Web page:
Quitting Smoking Might be Hard, but Do it Anyway

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From ex-smoker, Steph:

One year down!

I remember the first moment of my quit very clearly.  I put my last cigarette out while sitting on the front porch and my husband said “so that’s it, that’s the last one forever?”  My mind completely rejected that thought as it was too frightening to contemplate. My mindset was more….”I’ve quit but I’m just concentrating on the next two hours right now."  

And so it began, I took it moment by moment that first day and hour by hour the next.

After about the second smoke-free week I started taking it day by day.

The first week is hard, uncomfortable and sometimes painful, Do It Anyway.  Freedom is so worth it.

Let the mind games begin…… I recently saw an interview where Opera talked to an Olympic champ (Flo Jo, I believe).  One of the questions went something like this: “I understand many Olympic athletes feel guilty about how selfish they need to be to be as an athlete at this level”. Flo Jo responded “that yes, it is a selfish existence for a period of time.  There is this black tunnel and you are in the zone."  Everything falls away and nothing mattered except her body, training, and complete focusing on the goal.  

I think smoking cessation is a lot like that.  Get in the tunnel, ignore everything else and focus on the goal.   Give in to it, nothing is as important as slaying the dragon.  During the first week or so I had this picture in my mind.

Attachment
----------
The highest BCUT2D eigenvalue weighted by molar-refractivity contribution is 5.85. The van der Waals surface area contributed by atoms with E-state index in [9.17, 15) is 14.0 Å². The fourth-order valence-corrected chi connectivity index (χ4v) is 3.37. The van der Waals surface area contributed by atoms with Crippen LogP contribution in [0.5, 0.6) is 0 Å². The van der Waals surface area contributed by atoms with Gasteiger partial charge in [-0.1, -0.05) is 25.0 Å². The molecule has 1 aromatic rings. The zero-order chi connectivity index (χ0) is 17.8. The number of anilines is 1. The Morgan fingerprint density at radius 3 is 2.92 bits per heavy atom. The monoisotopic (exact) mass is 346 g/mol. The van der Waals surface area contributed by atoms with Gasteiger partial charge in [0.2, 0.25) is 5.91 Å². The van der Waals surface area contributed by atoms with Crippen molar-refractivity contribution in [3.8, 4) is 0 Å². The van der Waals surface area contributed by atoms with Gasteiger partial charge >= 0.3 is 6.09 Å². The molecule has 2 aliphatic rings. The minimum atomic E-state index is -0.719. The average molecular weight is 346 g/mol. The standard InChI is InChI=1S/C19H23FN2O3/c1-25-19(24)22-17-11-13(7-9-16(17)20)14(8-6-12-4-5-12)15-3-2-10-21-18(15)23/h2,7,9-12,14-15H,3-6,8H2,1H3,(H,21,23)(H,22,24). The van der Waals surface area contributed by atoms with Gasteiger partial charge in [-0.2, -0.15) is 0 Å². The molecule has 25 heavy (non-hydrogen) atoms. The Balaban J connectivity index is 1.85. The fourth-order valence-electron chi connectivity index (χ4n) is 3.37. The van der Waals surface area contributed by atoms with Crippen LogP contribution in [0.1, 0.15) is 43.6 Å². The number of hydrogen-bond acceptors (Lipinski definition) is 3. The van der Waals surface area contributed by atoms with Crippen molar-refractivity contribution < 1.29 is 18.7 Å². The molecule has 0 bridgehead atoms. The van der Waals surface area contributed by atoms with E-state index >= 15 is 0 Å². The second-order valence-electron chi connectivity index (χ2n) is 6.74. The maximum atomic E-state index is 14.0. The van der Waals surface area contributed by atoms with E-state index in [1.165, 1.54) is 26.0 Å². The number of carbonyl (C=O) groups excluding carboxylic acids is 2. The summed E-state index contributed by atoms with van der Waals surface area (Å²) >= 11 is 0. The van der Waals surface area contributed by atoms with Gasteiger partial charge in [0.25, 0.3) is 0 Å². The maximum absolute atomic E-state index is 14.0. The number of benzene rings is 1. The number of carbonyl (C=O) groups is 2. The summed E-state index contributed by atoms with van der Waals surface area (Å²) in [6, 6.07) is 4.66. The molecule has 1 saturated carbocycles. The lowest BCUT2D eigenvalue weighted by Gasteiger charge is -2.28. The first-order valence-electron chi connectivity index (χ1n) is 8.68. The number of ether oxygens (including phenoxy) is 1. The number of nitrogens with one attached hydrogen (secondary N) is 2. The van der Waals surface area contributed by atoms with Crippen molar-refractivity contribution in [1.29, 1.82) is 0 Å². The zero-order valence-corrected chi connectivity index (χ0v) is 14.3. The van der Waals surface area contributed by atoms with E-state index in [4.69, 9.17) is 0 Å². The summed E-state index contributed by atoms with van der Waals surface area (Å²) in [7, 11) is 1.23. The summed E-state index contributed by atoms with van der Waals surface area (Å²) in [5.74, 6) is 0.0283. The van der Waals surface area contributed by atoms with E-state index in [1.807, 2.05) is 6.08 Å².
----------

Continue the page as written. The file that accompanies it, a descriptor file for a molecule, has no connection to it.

Whenever I wanted to have a cigarette,  I imagined myself with a tracheotomy while explaining to my kids why I never stopped smoking.  Graphic, I know.  But this image in my mind scared the thought of a cigarette away many times and may have saved my quit. Be prepared to play some mind games, whatever it takes to quit for that day.

Do not expect this to be easy, Do It Anyway.  You have to work for the best things in life.

When I decided to quit, my smoking had become so bad that for the first time I was occasionally short of breath, which scared me.  Also I was smoking so much that I would want another cigarette even BEFORE I put the last one out…..what!? That’s just sick and it was the last straw.  

I quit cold turkey.  That same week my Mother in Law (beloved) was diagnosed with leukemia, I started my period and there was a lot of stress at work. There were a lot of reasons to throw in the towel.  I kept asking myself though,  “if not now….when?”  Assume that when you quit the smoking gods will throw a lot of bad things at you. 

If you give in just because of stress or just because you have a crave……. when will there be a perfect time?  There isn’t.  Do It Anyway. 

Don't look back - you're not going that way.  

After a while I continued with my quit simply because there was no way I was ever going through that first day, first week, first month again.

  I was in it to win it, baby.  

During this “middle period” (months 2-6) I felt like crap, my body did some pretty weird things, I gained weight, I felt spacey, and I was tired. I was tired of thinking of smoking, and I WAS TIRED OF THE CONSTANT CRAVES.  The craves weren’t as “desperate” as that first month, but they were constant and irritating and I was ready to be done with them.  I was worn out and tired of the whole process.